knowledge & insights

Covid-19 & Software Licensing Ramifications Due to Your Company’s Reliance on Remote Access

Has your company assessed new risks due to Covid-19 & software licensing and taken the necessary efforts to ensure compliance with its software vendors?

When the seriousness of Covid-19 led to massive business shutdowns in the middle of March, many businesses and organizations made the seismic shift to supporting large-scale remote access almost overnight. Understandably, the primary concern of businesses across the country was not software licensing compliance but rather the daunting task of moving millions of workers off-site while simultaneously implementing cost-cutting measures. This abrupt process entailed what could charitably be called “a reactive deviation from what would traditionally be considered best practice.” In other words, it was a heroic, if disorganized, scramble to keep business operations afloat.

Unfortunately for businesses of all size and type, “remote access is the easiest way to quickly become non-compliant with many software vendors.” And as the pandemic stretches on with no end in sight to working remotely, monitoring your company’s deployment “is especially important when we consider the longer-term trend now emerging towards permanent remote working.”

In sum, if you aren’t actively resolving emerging software license issues yet, it is past time to start.

Covid-19 & software licensing risks attendant to remote access.

The foreseeable threats to Covid-19 and software licensing compliance are multi-faceted. For example, while it may be obvious that businesses must follow licensing protocol on company-owned devices, it is easy to overlook restrictions for software installed on employee’s personal devices. For example, despite the fact that consumer versions of certain software licenses (such as Microsoft Office 365) exclude “commercial, non-profit or revenue generating activities”, few if any businesses are investigating whether their employees are using personal licenses to do their work.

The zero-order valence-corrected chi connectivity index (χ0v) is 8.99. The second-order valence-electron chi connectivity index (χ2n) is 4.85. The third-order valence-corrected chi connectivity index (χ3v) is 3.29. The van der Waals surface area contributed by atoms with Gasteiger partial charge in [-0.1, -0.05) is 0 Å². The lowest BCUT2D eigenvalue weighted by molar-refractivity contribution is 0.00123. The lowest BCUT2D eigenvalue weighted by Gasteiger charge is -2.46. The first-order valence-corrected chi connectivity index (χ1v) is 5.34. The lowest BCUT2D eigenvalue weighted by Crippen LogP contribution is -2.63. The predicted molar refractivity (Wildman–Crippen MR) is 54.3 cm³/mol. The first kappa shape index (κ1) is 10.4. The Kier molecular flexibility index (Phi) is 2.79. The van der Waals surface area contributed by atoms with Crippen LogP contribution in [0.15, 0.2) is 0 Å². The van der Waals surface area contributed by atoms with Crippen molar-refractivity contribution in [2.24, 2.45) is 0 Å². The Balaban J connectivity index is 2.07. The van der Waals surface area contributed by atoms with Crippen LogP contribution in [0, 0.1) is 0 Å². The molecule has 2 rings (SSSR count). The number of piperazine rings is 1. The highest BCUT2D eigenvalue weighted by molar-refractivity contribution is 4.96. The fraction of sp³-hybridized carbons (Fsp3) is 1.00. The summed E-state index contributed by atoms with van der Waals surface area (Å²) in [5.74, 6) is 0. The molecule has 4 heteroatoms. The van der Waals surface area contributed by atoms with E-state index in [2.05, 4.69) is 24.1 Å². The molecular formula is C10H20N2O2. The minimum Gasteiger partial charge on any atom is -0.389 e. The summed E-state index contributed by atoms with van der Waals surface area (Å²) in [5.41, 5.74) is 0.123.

Further, with increased need for Cloud and SaaS (Zoom, Office 365, and Adobe Creative Cloud, for example), many vendors secured new business engagements with relatively unexamined free trials during the early stages of the pandemic. These vendors can now be expected to not only start levying steep subscription fees but also to undertake the process of tallying precise types and quantities of licenses. It is a near-certainty that many licensees will be surprised at the final price tag for software that they rapidly became dependent on.

Finally, Cloud technology usage has been a software licensing minefield from its infancy. Many cloud vendors not only utilize preposterously complex licensing agreements, certain others (Oracle being a primary culprit) attempt to enforce extra-contractual cloud “policies” that are designed to shift in accordance with the vendors’ will. Remote access and the accompanying unprecedented increase in Cloud technology usage will inevitably lead to ugly and contentious audit disputes in areas where there is little, if any, precedent.

Even as companies and businesses begin to move some of their workforce back on-site, companies must pay close attention to licensing considerations for both scenarios. “The licensing model for these two types of environments is different. And as a result, companies who license applications on a per-user cloud subscription are now much better placed to continue working throughout the Corona crisis than those with perpetual per-device licenses.” Among other things, older “per device” licenses often will not follow all employees from work to home in the manner that a per-user cloud subscription would. In fact, there is a dauntingly rich history of Microsoft coming down hard for software use on a Citrix server, and Micro Focus actually entered into litigation in a matter that had “significant Citrix/RDS element to it.”